Night visiom
Night visiom

5 ways digital technology is helping monitor wildlife

03 Mar. 2024 2 min read

This World Wildlife Day find out how digital technology is helping us better understand and monitor native wildlife.

Today is World Wildlife Day! A day all about celebrating and raising awareness of the world’s wild flora and fauna.

The year’s theme is Connecting People and Planet and is shining a light on the ways digital innovation is helping in the conservation effort.

Technology plays a big part in the important work we do at DEW to protect and conserve our natural environment.

Here are just a few ways our teams and our partners are using innovative digital technologies on the ground, in the air and on the water.

AudioMoths are devices that can capture frog, bird and other calls. In 2023, AudioMoths were installed at ecological sites along the River Murray, influenced by weir pool manipulation. The data we’re collecting helps us learn about the impact weir pool manipulations have on frog populations.

5 ways digital technology is helping monitor wildlife

Night Vision
Ecologists on the Pike Floodplain used night vision cameras to capture rakalis, AKA native water rats, making the most of the excellent floodplain conditions. The ecologists have been spotting more young rakalis in shallow areas along vegetated areas of the creek, including this little guy who was almost smiling at the camera!

5 ways digital technology is helping monitor wildlife

Researchers have been using Passive Integrated Transponders (PIT) tags, to uncover the fascinating behaviours of the pouched lamprey, an ancient eel-like fish that migrates from the ocean along the River Murray to breed. In August, 2023, the transponders followed the epic adventures of one particular fish, which travelled an incredible 825km from Goolwa to Wentworth, NSW, in just two months!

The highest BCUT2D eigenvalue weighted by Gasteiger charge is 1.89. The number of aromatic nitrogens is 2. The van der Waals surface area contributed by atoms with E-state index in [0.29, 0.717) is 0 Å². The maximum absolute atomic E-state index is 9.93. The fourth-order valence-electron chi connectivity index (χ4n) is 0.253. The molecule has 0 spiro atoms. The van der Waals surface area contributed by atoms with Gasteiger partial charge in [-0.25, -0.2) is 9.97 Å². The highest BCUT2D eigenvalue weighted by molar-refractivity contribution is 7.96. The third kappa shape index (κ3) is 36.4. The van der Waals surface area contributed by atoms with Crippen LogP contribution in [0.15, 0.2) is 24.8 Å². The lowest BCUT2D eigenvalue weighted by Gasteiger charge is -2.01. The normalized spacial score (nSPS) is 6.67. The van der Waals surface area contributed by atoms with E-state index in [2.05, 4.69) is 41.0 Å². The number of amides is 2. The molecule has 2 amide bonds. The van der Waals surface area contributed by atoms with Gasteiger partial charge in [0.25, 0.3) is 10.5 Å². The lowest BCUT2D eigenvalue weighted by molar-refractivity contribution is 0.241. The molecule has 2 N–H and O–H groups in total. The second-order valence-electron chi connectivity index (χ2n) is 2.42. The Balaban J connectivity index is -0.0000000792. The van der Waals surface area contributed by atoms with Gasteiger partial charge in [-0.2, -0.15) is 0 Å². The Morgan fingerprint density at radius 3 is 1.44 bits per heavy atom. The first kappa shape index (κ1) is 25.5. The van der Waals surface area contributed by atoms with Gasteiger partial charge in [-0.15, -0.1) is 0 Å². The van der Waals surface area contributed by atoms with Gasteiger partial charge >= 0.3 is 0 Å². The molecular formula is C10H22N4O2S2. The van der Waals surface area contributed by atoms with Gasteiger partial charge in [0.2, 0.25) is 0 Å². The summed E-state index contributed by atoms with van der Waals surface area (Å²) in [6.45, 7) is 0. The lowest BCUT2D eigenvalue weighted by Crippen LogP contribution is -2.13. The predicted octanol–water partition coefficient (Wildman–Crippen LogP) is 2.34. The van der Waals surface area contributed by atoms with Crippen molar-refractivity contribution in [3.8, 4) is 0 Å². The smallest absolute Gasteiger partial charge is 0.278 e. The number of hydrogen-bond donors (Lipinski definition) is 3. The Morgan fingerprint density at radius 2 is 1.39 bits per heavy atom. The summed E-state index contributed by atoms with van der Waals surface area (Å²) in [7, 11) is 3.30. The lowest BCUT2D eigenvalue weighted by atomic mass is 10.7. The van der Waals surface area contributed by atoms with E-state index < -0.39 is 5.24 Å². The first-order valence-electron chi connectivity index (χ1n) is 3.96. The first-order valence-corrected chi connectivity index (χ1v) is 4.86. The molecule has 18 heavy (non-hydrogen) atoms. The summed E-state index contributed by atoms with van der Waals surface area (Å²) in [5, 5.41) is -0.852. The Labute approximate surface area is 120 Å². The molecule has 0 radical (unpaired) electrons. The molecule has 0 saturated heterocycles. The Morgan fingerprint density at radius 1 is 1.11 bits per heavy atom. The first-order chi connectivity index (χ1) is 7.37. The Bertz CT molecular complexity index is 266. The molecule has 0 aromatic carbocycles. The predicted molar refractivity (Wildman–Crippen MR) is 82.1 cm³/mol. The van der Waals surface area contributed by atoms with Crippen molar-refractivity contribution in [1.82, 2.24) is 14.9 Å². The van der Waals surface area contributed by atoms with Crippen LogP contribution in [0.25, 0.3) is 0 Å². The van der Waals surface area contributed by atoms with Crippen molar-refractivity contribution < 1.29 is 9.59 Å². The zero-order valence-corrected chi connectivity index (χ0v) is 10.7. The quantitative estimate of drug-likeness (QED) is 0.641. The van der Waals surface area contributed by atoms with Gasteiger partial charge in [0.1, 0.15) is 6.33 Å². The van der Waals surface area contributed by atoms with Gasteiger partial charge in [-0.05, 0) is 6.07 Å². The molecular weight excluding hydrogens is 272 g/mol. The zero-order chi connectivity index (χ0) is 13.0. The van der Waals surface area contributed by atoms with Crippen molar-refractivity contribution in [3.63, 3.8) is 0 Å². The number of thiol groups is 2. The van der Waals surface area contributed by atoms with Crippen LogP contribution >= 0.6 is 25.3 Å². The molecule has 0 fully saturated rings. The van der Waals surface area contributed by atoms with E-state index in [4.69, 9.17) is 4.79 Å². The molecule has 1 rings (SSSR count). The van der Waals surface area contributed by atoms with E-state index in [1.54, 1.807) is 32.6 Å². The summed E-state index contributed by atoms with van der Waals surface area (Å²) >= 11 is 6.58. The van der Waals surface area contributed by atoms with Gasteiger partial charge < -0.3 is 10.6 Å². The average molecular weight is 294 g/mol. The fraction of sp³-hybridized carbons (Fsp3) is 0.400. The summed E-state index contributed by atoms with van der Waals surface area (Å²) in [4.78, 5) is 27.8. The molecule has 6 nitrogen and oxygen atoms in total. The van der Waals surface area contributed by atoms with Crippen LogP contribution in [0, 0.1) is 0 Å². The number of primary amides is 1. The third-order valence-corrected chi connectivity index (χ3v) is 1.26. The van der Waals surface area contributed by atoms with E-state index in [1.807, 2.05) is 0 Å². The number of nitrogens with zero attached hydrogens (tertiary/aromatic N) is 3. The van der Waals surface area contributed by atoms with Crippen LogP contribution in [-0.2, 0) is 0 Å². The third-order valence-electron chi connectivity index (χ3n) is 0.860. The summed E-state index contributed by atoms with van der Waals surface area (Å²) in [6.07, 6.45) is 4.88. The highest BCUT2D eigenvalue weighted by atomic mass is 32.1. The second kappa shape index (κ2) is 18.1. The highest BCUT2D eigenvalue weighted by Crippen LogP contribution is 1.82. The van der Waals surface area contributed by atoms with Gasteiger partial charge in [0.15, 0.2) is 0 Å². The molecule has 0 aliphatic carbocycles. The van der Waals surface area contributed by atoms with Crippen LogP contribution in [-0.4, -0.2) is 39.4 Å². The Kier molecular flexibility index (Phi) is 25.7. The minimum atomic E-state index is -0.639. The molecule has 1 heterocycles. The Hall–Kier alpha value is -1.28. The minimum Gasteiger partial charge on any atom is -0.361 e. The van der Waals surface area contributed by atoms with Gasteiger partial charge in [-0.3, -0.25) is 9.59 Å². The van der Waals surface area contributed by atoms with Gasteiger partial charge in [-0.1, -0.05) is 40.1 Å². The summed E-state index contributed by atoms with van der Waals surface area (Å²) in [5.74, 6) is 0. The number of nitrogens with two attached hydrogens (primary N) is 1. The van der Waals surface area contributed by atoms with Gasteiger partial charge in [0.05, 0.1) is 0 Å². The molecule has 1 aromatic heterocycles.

Where in the MDB is Larry the lamprey?

Around 2018, drones allowed researchers to do what they’d never been able to do before – clearly see the many sea lion colonies at the base of huge, inaccessible cliffs along the Nullabor Coast. Using special software, researchers were able to count, classify and map the 20-30 sea lion colonies that live there.

Drones used to better count endangered sea lions at the Bunda Cliffs

Radio tracking collars
Technology has played a critical role in helping rebuild populations of western quolls in SA. In 2023, 15 quolls were introduced into Vulkathunha-Gammon Ranges National Park, some with radio tracking collars attached. The collars allow ecologists collect data, monitor changes to the ecosystem and plan for how best to sustain the species in the long term.

5 ways digital technology is helping monitor wildlife

Infrared cameras
In 2020, after the devastating summer bushfires, researchers used drones, infrared cameras and artificial intelligence to carry out a count of the surviving koala population on unburned areas of Kangaroo Island. The technology was used to scan trees at night, identifying koalas by their body heat signature.

5 ways digital technology is helping monitor wildlife


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